Wednesday, September 07, 2016


This baby has anencephaly, possibly caused by Glyphosate.

It’s good for the species but not good for the environment that the default condition for humans is fertility.  This means that unwanted, damaged, substandard babies come into a world that actively refuses to take care of them, or can’t, or simply doesn’t notice babies.  If it weren’t a legal obligation on the rest of society to protect mothers and babies, constantly trying to “save” babies that are teetering on the edge of life, using maternity as a condition of inheritance, ownership, entitlement and all the other peculiar and twisted things we take for granted, there would be many fewer babies.

In the face of this, I'm bouncing off of the essay linked here:

Why would a man want a uterus transplant so he could have a baby when he would actually need a chromosome transplant to be fertile, which would change his deep identity in ways no one can predict?  Or perhaps now that we know about the epigenome, it would only be necessary to “methylate” (ie turn on or off specific genes by adding methylation) to create a new epigenome.  

But what if that’s already happening because of the plethora of often female-hormone-based artificial molecules we are told are everywhere in our environment.  What if this man-who-wants-to-be-a-mother isn’t REALLY wanting to have a uterus transplant but is only acting under the influence of environmental chemicals?  (Like a rat with toxoplasmosis that makes him seek cat pee.)  If his epigenome were studied and faulty accidental methylation were corrected, might he stop wanting a uterus transplant anymore?  Might he want a gun instead?

Some people consider a gay man “effeminate.”  This is not true.  The defining difference is desire directed at the same sex, not whether someone is a "hunk".  It can’t be psychological since most mammal species include a percentage who want to pair-bond and/or mate with the same sex.  In fact, instances are noticed of desire and attachment reflexes directed to a different species, even a carnivore who tries to mother an antelope.  We don’t know whether this is something prompted by something missing or something added; and we have no idea whether it happens during gestation because of the mother or during gestation because of the fetal genome; or at some particular window when something was supposed to happen that didn’t or did, but too much or in the wrong way.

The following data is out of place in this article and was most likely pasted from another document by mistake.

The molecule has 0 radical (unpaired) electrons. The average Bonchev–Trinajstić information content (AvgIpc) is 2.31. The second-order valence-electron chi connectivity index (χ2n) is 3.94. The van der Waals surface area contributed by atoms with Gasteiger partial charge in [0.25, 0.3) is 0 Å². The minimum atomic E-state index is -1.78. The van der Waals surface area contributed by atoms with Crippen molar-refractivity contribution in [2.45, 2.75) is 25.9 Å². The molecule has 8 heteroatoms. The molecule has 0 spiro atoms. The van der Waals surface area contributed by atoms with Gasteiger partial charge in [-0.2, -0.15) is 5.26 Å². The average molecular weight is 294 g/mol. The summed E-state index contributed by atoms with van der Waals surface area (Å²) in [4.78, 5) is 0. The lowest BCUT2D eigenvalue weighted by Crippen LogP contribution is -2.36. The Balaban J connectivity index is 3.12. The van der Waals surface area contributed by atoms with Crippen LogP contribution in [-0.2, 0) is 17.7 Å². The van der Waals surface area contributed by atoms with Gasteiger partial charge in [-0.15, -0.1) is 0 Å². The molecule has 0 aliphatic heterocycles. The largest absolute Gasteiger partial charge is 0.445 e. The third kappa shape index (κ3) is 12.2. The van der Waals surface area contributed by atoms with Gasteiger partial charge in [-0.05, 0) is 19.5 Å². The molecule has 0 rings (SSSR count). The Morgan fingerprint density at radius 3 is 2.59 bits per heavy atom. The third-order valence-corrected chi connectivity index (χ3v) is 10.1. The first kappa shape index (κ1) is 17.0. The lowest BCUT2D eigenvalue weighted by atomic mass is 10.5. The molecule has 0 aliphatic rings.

Some people consider any non-conforming evident-male as “gay” when he may simply have different interests and skills (art, poetry), a different culture, or simply show opposition to the status quo — that is, the idea that all radicals must be gay.

I do think that “gay” is a “male” phenomenon and that lesbians are a whole different dynamic.  People with XX chromosomes are less likely to have a missing gene since there are two chances for it to be there.  It is known that a mother’s body will fight her fetus, interpreting it as a foreign invader, unless certain mechanisms kick in.  I don’t know whether the body is more or less likely to resist a female fetus.  We do know that the body will fight harder against an RH negative fetus and often destroy it.

I’m not just thinking about anatomical anomalies.  Once we understand that empathy is a way of feeling something, faintly enacting it in our own bodies, then what people do or see done to another person is “as though” being felt by themselves, but without consequences.  So that the man who beats a boy, either for sexual gratification or for punishment, is doing it to himself but without damage to his own body.  But he doesn’t have deep enough empathy to see that it hurts the boy, possibly destroys him.  What prevents him from giving the boy pleasure instead?  Is it some kind of moral judgment that lets him deflect pleasure but not pain?

The brain centers for pain and pleasure seem to be connected by some kind of toggle switch that tells the brain how to interpret whatever electro-chemical code the nerves are sending.  People are capable of moving that toggle — on purpose or by accident — from pain to pleasure, even when an observer would have a hard time believing anyone could enjoy the event.  People who do that — since the purpose of pain is to prevent physical damage — don’t generally live long if they don't accept their own pain.  If the pain is unavoidable, then probably being able to toggle it into being pleasure would be a great advantage and the procedure would be in wild demand by people dying of cancer.  Or maybe a pocket toggler could be issued to soldiers in combat.